Take last night's game for example. It was absolutely indefensible to keep Cliff Lee in for only 2 innings throwing the stuff that he was, and then to have your next four starting pitchers go an inning each (including Harry Leroy III, who threw a total of 9 pitches). The AL deserved to forfeit the game after that debacle of mismanagement. I don't see any logical explanation for why you wouldn't ride your starter for four or five innings, bring in Doc for the next three, and then go to your closers when it comes time to close the game. If the game happens to go to extra innings, you have three other starters (Saunders, Santana, and Duchscherer) itching to get on the bump.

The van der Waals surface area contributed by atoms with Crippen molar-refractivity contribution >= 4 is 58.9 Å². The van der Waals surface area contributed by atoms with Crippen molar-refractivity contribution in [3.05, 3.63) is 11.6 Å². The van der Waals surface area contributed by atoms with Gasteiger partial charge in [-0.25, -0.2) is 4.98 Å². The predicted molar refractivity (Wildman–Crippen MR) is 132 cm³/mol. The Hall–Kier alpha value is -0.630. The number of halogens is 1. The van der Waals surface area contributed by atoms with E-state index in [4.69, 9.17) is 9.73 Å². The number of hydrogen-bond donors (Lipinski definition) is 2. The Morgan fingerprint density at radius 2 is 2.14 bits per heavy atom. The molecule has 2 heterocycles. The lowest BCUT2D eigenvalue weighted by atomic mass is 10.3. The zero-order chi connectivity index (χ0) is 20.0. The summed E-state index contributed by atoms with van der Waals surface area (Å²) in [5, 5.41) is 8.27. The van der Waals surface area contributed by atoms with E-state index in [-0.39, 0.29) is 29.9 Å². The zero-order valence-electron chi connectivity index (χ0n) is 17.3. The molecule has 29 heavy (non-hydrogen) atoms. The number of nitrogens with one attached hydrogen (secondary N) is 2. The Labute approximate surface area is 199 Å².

I honestly thought that when they decided to make the game count back in 2003, that the managers would start managing it like a game that actually counted. But I think in light of last night's performance, they obviously don't. Your best players; by definition, the players that give you the best chance to win the game; should be playing at least 7 innings, and I'm all in favour of keeping your elite stars in for the entire game (there's no way that game goes 15 innings if A-Rod, Ichiro, and Manny are in the lineup).
It's just a complete insult to the history of the game to have it managed the way it is these days.